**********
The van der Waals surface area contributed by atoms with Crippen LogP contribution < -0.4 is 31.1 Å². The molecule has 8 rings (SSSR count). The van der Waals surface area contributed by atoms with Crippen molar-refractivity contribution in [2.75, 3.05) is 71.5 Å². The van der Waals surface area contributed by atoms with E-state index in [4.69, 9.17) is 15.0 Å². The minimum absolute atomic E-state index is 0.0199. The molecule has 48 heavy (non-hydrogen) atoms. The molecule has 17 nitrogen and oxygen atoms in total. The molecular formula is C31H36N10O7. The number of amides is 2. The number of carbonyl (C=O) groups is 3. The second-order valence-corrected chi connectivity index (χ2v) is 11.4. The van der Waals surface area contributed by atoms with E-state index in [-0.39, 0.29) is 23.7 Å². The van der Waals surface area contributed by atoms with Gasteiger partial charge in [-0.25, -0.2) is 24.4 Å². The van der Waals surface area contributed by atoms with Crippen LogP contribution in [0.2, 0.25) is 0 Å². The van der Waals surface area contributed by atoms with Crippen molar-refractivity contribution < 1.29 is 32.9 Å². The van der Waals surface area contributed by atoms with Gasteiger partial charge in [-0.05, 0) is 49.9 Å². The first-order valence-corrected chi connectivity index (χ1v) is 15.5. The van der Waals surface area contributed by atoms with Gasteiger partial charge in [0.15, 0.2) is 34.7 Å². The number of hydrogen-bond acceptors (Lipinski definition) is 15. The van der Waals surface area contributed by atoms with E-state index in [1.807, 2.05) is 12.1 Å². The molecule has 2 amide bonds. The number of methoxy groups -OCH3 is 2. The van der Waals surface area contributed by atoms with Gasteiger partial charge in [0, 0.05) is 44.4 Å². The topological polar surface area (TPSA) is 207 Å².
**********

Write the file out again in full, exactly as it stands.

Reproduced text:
The van der Waals surface area contributed by atoms with Crippen LogP contribution < -0.4 is 31.1 Å². The molecule has 8 rings (SSSR count). The van der Waals surface area contributed by atoms with Crippen molar-refractivity contribution in [2.75, 3.05) is 71.5 Å². The van der Waals surface area contributed by atoms with E-state index in [4.69, 9.17) is 15.0 Å². The minimum absolute atomic E-state index is 0.0199. The molecule has 48 heavy (non-hydrogen) atoms. The molecule has 17 nitrogen and oxygen atoms in total. The molecular formula is C31H36N10O7. The number of amides is 2. The number of carbonyl (C=O) groups is 3. The second-order valence-corrected chi connectivity index (χ2v) is 11.4. The van der Waals surface area contributed by atoms with E-state index in [-0.39, 0.29) is 23.7 Å². The van der Waals surface area contributed by atoms with Gasteiger partial charge in [-0.25, -0.2) is 24.4 Å². The van der Waals surface area contributed by atoms with Crippen LogP contribution in [0.2, 0.25) is 0 Å². The van der Waals surface area contributed by atoms with Crippen molar-refractivity contribution < 1.29 is 32.9 Å². The van der Waals surface area contributed by atoms with Gasteiger partial charge in [-0.05, 0) is 49.9 Å². The first-order valence-corrected chi connectivity index (χ1v) is 15.5. The van der Waals surface area contributed by atoms with Gasteiger partial charge in [0.15, 0.2) is 34.7 Å². The number of hydrogen-bond acceptors (Lipinski definition) is 15. The van der Waals surface area contributed by atoms with E-state index in [1.807, 2.05) is 12.1 Å². The molecule has 2 amide bonds. The number of methoxy groups -OCH3 is 2. The van der Waals surface area contributed by atoms with Gasteiger partial charge in [0, 0.05) is 44.4 Å². The topological polar surface area (TPSA) is 207 Å².